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Today's Opinions

  • Medical marijuana program should come before legalized recreational use

    Returning from a long drive through Marijuanaland, also known as Colorado, I can report that there is no massive transformation. No potheads loitering in the streets. And citizens are still earnestly debating the subject.
    Proponents of legalized cannabis in New Mexico weave tales of vast riches from tax revenues, but it’s not entirely working out that way.
    Colorado’s law has a local option provision, so each county gets to decide whether it wants marijuana dispensaries. Some counties have voted it down, and others have yet to vote.
    As for tax revenues, a youthful source told me the taxes are so high it’s cheaper to buy it on the street. Recreational users pay a 2.9 percent state sales tax, a 10 percent special marijuana sales tax and a 15 percent retail excise tax.
    Because it’s legal to grow six plants, 40 percent goes untaxed, according to the Colorado Marijuana Enforcement Division. The projected $48 million in marijuana taxes for the fiscal year ending in June withered to $12 million.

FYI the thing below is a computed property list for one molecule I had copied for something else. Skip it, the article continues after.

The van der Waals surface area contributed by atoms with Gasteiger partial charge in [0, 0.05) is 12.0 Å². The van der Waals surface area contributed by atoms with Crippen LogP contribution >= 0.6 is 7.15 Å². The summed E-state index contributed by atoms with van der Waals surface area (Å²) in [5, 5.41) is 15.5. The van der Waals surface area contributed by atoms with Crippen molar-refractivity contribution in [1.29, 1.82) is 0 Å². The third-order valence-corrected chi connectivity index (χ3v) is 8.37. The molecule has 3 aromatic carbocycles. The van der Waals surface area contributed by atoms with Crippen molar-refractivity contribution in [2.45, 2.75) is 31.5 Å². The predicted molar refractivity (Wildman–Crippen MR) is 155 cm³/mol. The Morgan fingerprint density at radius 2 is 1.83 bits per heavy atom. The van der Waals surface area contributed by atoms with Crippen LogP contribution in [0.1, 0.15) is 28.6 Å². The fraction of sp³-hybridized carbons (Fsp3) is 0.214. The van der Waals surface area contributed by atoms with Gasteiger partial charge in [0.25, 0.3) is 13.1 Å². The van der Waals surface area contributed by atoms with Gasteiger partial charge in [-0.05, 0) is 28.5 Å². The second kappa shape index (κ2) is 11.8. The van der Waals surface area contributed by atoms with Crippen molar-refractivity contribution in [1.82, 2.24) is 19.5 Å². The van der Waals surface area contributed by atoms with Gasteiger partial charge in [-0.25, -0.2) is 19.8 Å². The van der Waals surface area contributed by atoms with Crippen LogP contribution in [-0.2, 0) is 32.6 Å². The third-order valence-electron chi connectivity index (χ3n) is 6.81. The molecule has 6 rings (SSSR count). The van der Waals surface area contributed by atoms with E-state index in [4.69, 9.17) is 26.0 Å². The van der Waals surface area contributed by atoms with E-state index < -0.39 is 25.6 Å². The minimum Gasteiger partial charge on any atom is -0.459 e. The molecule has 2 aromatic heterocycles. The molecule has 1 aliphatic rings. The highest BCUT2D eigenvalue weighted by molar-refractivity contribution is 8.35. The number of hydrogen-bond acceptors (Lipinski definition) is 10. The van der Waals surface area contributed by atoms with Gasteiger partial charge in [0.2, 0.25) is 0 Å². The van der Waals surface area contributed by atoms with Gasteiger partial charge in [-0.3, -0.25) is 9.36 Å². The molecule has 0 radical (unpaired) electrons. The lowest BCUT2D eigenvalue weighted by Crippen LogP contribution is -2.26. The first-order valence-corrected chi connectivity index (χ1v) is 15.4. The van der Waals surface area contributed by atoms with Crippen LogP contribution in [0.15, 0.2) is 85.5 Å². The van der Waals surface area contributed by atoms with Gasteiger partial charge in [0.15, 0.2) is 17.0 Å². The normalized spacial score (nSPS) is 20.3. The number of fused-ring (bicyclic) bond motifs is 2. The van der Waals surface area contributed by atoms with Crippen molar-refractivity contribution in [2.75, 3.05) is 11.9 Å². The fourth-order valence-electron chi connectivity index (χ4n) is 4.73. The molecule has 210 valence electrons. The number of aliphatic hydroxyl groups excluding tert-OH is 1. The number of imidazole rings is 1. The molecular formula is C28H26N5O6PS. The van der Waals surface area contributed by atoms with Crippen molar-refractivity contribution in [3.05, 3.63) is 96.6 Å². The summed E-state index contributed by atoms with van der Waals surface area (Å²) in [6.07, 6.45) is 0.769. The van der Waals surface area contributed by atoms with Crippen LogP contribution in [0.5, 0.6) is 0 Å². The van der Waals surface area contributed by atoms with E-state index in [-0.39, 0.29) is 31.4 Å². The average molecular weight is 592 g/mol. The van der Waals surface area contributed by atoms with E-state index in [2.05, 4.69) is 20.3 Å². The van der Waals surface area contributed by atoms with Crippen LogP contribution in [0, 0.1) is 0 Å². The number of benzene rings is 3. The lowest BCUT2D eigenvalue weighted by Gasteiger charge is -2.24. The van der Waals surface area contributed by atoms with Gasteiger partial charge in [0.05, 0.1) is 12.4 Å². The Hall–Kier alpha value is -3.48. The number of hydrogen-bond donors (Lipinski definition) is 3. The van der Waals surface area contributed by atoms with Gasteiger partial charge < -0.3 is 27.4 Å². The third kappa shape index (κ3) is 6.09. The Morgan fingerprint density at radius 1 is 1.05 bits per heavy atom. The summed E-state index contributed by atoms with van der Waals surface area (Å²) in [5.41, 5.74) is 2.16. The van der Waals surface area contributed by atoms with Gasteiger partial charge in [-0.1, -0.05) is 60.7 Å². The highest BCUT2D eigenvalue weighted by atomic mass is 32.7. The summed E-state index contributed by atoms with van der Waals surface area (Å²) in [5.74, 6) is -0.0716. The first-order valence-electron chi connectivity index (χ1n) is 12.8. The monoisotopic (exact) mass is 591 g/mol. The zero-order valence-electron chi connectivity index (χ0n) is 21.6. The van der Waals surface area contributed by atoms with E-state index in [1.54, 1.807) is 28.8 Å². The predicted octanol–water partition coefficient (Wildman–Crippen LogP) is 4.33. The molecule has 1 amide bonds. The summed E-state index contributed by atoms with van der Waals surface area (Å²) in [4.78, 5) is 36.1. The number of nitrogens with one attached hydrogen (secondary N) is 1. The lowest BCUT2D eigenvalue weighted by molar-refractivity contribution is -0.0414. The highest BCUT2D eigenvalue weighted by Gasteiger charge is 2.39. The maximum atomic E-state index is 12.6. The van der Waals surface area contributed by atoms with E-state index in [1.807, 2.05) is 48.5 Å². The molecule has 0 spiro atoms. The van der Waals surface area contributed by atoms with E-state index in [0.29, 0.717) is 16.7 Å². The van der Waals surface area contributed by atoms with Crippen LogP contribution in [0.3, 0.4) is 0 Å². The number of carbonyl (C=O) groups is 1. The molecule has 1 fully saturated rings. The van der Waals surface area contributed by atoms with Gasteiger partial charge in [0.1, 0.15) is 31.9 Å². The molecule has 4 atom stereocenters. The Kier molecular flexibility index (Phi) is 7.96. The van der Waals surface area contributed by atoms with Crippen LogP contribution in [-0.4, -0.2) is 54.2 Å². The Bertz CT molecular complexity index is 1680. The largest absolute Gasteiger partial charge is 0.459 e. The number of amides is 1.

One of my friends complains that Mary Jane’s tax revenues can only be used to build schools — the excise tax’s first $40 million is earmarked for school construction — but some communities don’t need to build a school. They need to improve the schools they have.

  • Credit 101 for the college freshman

    To parents with a freshman entering college this fall: You’re probably expecting to shell out major bucks for tuition, room and board and a million other necessities over the next few years. But before you send your kid off, make sure you share one gift likely to steer him or her along the road to financial security — a sound understanding of how credit works.
    You probably learned the hard way yourself that young adults encounter many unfamiliar expenses — and temptations — upon entering college or the workforce. So it’s important to help your kids avoid early financial missteps that could damage their credit for years to come.
    The first step in managing personal finances is mastering the basic checking account and debit card. A few tips you can pass along:
    • Look for a bank or credit union that charges no monthly usage fee, requires no minimum balance and has conveniently located ATMs so you don’t rack up foreign ATM charges.
    • Enter all transactions in a check register or in a budgeting tool like Mint.com and review your account online at least weekly to verify when deposits, checks, purchases and automatic payments have cleared.

  • Pecos league completes fourth year of independent baseball

    Professional baseball continues in New Mexico through Labor Day with the Triple-A Albuquerque Isotopes and spillover into the lower Mesilla Valley from the first-year El Paso Chihuahuas, also a Triple-A team.